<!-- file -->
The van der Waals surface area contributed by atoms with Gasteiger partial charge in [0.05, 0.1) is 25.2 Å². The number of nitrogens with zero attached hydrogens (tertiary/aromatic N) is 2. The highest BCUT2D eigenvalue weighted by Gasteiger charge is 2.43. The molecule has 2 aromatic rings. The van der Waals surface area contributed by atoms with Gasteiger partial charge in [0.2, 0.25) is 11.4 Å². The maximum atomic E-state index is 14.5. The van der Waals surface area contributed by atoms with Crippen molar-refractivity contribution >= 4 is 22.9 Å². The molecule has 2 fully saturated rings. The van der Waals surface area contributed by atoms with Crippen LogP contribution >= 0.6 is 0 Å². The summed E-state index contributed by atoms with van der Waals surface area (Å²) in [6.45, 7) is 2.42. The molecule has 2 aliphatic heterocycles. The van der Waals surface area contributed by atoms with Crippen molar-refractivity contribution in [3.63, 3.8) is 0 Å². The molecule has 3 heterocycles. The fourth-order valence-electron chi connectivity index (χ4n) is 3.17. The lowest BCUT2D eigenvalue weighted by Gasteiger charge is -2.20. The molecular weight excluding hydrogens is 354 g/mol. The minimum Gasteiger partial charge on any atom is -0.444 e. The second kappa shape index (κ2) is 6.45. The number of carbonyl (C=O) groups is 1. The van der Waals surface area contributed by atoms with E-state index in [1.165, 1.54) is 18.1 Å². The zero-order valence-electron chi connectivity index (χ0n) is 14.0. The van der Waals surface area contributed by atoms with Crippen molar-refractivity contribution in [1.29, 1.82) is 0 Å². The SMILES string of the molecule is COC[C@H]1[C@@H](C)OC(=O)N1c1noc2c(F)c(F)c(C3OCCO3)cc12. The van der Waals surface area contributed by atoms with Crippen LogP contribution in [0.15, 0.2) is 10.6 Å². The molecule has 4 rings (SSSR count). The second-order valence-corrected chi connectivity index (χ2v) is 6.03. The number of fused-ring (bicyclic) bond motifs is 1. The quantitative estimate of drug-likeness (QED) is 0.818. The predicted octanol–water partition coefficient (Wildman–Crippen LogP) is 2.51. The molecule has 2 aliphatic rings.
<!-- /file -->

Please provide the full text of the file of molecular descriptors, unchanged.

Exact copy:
The van der Waals surface area contributed by atoms with Gasteiger partial charge in [0.05, 0.1) is 25.2 Å². The number of nitrogens with zero attached hydrogens (tertiary/aromatic N) is 2. The highest BCUT2D eigenvalue weighted by Gasteiger charge is 2.43. The molecule has 2 aromatic rings. The van der Waals surface area contributed by atoms with Gasteiger partial charge in [0.2, 0.25) is 11.4 Å². The maximum atomic E-state index is 14.5. The van der Waals surface area contributed by atoms with Crippen molar-refractivity contribution >= 4 is 22.9 Å². The molecule has 2 fully saturated rings. The van der Waals surface area contributed by atoms with Crippen LogP contribution >= 0.6 is 0 Å². The summed E-state index contributed by atoms with van der Waals surface area (Å²) in [6.45, 7) is 2.42. The molecule has 2 aliphatic heterocycles. The van der Waals surface area contributed by atoms with Crippen molar-refractivity contribution in [3.63, 3.8) is 0 Å². The molecule has 3 heterocycles. The fourth-order valence-electron chi connectivity index (χ4n) is 3.17. The lowest BCUT2D eigenvalue weighted by Gasteiger charge is -2.20. The molecular weight excluding hydrogens is 354 g/mol. The minimum Gasteiger partial charge on any atom is -0.444 e. The second kappa shape index (κ2) is 6.45. The number of carbonyl (C=O) groups is 1. The van der Waals surface area contributed by atoms with E-state index in [1.165, 1.54) is 18.1 Å². The zero-order valence-electron chi connectivity index (χ0n) is 14.0. The van der Waals surface area contributed by atoms with Crippen molar-refractivity contribution in [1.29, 1.82) is 0 Å². The SMILES string of the molecule is COC[C@H]1[C@@H](C)OC(=O)N1c1noc2c(F)c(F)c(C3OCCO3)cc12. The van der Waals surface area contributed by atoms with Crippen LogP contribution in [0.15, 0.2) is 10.6 Å². The molecule has 4 rings (SSSR count). The second-order valence-corrected chi connectivity index (χ2v) is 6.03. The number of fused-ring (bicyclic) bond motifs is 1. The quantitative estimate of drug-likeness (QED) is 0.818. The predicted octanol–water partition coefficient (Wildman–Crippen LogP) is 2.51. The molecule has 2 aliphatic rings.